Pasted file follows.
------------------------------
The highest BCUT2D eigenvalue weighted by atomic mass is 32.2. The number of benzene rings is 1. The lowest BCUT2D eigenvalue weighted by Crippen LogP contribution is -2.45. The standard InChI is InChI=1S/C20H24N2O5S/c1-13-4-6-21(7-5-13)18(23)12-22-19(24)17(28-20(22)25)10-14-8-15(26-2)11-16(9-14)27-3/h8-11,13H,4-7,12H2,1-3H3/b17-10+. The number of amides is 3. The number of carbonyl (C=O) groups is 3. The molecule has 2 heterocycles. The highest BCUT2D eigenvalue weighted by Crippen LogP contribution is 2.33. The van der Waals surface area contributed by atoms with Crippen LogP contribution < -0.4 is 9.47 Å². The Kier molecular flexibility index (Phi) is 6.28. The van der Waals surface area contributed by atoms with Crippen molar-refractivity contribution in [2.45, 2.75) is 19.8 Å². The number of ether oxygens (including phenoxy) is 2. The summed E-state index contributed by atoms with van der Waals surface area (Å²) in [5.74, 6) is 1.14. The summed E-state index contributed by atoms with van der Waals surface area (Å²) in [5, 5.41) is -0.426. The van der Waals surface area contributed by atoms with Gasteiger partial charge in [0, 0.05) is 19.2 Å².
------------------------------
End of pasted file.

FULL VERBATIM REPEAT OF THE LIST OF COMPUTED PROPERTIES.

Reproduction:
The highest BCUT2D eigenvalue weighted by atomic mass is 32.2. The number of benzene rings is 1. The lowest BCUT2D eigenvalue weighted by Crippen LogP contribution is -2.45. The standard InChI is InChI=1S/C20H24N2O5S/c1-13-4-6-21(7-5-13)18(23)12-22-19(24)17(28-20(22)25)10-14-8-15(26-2)11-16(9-14)27-3/h8-11,13H,4-7,12H2,1-3H3/b17-10+. The number of amides is 3. The number of carbonyl (C=O) groups is 3. The molecule has 2 heterocycles. The highest BCUT2D eigenvalue weighted by Crippen LogP contribution is 2.33. The van der Waals surface area contributed by atoms with Crippen LogP contribution < -0.4 is 9.47 Å². The Kier molecular flexibility index (Phi) is 6.28. The van der Waals surface area contributed by atoms with Crippen molar-refractivity contribution in [2.45, 2.75) is 19.8 Å². The number of ether oxygens (including phenoxy) is 2. The summed E-state index contributed by atoms with van der Waals surface area (Å²) in [5.74, 6) is 1.14. The summed E-state index contributed by atoms with van der Waals surface area (Å²) in [5, 5.41) is -0.426. The van der Waals surface area contributed by atoms with Gasteiger partial charge in [0, 0.05) is 19.2 Å².